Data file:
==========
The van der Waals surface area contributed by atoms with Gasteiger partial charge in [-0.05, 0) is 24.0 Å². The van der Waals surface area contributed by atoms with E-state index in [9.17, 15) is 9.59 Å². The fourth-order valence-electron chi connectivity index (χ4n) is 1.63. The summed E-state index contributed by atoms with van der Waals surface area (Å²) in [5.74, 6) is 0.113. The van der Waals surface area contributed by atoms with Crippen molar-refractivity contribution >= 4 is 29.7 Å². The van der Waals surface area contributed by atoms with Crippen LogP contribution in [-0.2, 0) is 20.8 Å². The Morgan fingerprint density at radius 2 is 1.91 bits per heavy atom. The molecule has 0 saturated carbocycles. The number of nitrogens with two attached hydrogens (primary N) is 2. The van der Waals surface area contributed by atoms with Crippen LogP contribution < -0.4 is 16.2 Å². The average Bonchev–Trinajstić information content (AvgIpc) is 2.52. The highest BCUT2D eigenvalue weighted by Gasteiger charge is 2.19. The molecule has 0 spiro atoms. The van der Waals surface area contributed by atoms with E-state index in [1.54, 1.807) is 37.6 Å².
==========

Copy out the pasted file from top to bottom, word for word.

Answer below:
The van der Waals surface area contributed by atoms with Gasteiger partial charge in [-0.05, 0) is 24.0 Å². The van der Waals surface area contributed by atoms with E-state index in [9.17, 15) is 9.59 Å². The fourth-order valence-electron chi connectivity index (χ4n) is 1.63. The summed E-state index contributed by atoms with van der Waals surface area (Å²) in [5.74, 6) is 0.113. The van der Waals surface area contributed by atoms with Crippen molar-refractivity contribution >= 4 is 29.7 Å². The van der Waals surface area contributed by atoms with Crippen LogP contribution in [-0.2, 0) is 20.8 Å². The Morgan fingerprint density at radius 2 is 1.91 bits per heavy atom. The molecule has 0 saturated carbocycles. The number of nitrogens with two attached hydrogens (primary N) is 2. The van der Waals surface area contributed by atoms with Crippen LogP contribution < -0.4 is 16.2 Å². The average Bonchev–Trinajstić information content (AvgIpc) is 2.52. The highest BCUT2D eigenvalue weighted by Gasteiger charge is 2.19. The molecule has 0 spiro atoms. The van der Waals surface area contributed by atoms with E-state index in [1.54, 1.807) is 37.6 Å².